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Philosophy, Psychiatry, & Psychology 11.1 (2004) 87-94

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Talk and the Nature of Delusions:
Defending Sociocultural Perspectives on Mental Illness

Eugenie Georgaca

discourse, social constructionism, delusions, psychosis, mental illness, context

It is very pleasing to see writers from philosophy, psychiatry and psychology, the three disciplines represented by this journal, debating the issue of delusions. The majority of the papers in this volume set out to determine the underlying mechanisms responsible for delusions. As such, they offer themselves as discussions of the etiological factors of the formation and maintenance of delusions. My paper analyzes the interactional presentation and negotiation of statements that would be considered as delusional. This led some commentators (Ghaemi 2004; Sass 2004) to argue that the analysis of talk about delusions is useful, but cannot be extended to claims about the nature of delusions. In the following section, I discuss the ways in which analyzing interactions can be useful in clinical research and practice. Subsequently, I identify and critically discuss the assumptions about the nature of delusions that underlie these criticisms and the majority of the papers in this volume.

The Usefulness of the Study of Interaction

My paper can be seen as part of a growing body of studies that attempt to elucidate the role of interactional and discursive processes in the identification and management of disorders (Barrett 1988; Coulter 1975; Hak 1989; Pollner 1975; Smith 1978; Soyland 1994). Microsociological and ethnographic studies look at the properties of client-professional interaction with the aim of clarifying the tacit skills and knowledges used in such encounters. Palmer (2000), for example, argues that the recognition of disorder is a social and interactional issue both in the sense that the judgment of disorder is based on social criteria and in the sense that diagnosis is an interpersonal process with its own inherent social order. The aim, therefore, of analyzing professional-client interactions would be to articulate the properties of this implicit social order. Other researchers argue that diagnosis is not a process of identification or recognition of disorder, but rather a process of active construction of disorder and of transforming the person to a mental patient. Barrett's (1988) analysis of the transformation of a [End Page 87] person to a "person suffering from schizophrenia" and subsequently a "schizophrenic" through interviewing and report writing is an excellent example of this kind of work.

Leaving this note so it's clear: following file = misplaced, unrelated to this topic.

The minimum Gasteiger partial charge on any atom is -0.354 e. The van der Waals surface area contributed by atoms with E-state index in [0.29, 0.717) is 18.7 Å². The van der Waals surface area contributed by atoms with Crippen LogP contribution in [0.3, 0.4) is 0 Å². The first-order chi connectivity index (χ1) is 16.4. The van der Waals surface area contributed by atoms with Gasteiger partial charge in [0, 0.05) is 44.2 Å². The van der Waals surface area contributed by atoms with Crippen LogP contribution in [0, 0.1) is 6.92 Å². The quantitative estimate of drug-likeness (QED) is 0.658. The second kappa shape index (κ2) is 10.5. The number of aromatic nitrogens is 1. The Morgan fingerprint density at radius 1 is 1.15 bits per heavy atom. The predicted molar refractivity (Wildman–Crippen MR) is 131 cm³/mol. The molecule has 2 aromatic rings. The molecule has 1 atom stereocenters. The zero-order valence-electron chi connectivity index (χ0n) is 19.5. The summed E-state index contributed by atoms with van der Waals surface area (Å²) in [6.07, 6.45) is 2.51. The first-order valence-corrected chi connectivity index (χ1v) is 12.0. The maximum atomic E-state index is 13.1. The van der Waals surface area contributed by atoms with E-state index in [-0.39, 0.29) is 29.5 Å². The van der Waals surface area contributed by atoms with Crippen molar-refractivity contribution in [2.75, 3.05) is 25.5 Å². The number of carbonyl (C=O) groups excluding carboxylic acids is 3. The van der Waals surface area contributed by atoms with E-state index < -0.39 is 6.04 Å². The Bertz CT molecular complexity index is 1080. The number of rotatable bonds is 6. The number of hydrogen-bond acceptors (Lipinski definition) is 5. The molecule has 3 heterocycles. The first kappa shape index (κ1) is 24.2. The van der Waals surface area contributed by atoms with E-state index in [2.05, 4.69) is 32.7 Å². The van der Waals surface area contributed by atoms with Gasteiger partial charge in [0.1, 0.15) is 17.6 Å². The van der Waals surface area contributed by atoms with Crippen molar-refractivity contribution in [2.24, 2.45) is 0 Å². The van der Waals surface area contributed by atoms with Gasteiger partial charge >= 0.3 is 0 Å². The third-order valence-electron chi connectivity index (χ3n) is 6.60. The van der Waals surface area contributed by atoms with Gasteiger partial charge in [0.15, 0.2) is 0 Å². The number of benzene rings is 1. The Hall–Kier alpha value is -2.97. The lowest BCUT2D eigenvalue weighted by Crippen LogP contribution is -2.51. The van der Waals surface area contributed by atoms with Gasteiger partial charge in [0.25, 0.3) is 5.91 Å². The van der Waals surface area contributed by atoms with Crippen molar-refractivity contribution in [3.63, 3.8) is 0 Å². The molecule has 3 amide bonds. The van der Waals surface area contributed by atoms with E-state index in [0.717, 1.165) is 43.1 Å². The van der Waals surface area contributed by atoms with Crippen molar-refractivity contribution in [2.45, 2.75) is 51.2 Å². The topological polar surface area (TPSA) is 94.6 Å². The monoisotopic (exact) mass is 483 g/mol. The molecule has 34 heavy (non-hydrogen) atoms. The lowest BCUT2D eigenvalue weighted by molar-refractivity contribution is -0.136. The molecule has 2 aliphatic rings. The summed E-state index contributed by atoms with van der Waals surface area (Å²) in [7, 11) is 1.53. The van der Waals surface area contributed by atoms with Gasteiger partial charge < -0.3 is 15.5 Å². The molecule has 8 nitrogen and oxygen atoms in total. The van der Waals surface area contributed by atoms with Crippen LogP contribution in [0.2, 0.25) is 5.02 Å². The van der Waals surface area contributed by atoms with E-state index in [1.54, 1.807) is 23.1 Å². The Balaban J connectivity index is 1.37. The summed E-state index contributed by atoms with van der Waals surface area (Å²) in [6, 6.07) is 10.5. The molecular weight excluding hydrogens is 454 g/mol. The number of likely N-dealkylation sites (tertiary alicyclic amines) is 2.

The application of this approach to the field of delusions would attempt to address the issue of how delusions are diagnosed and managed through the interactions between the delusional patient and the clinician. In this paper and in previous work (Georgaca 1996, 2000) I showed that statements that have been diagnosed as delusional are presented and argued through using appropriate conversational strategies, drawing on socially meaningful systems of knowledge and applying appropriate rules of evidence. Moreover, I argued that there was no way in which these disagreements over competing versions of reality could be definitely settled conversationally, and that instances of breakdown in communication were due not to the delusional version being proven wrong, but to lack of explanatory frameworks within which the competing versions could be negotiated. At least in the exchanges analyzed, the criteria of implausibility, conviction, and incorrigibility were shown not to apply.

Clinicians do not customarily investigate the truth of patient claims against empirical data (Maher 1992), which means that they have to judge claims on the basis of the patient's presentation in the diagnostic interview. Because there are no technical guidelines for the assessment of truth and falsity, plausibility and implausibility, rationality and irrationality, clinicians have to rely on personal judgment. The question then is on what grounds the clinician's personal judgment is granted the status of determining the truth of someone else's claim and in what capacity clinicians are called to make such decisions. I will not pursue this argument any further here. The point I want to make is that the analysis of professional-client interactions foregrounds the active role of professionals in clinical decisions and questions the criteria upon which decisions are...


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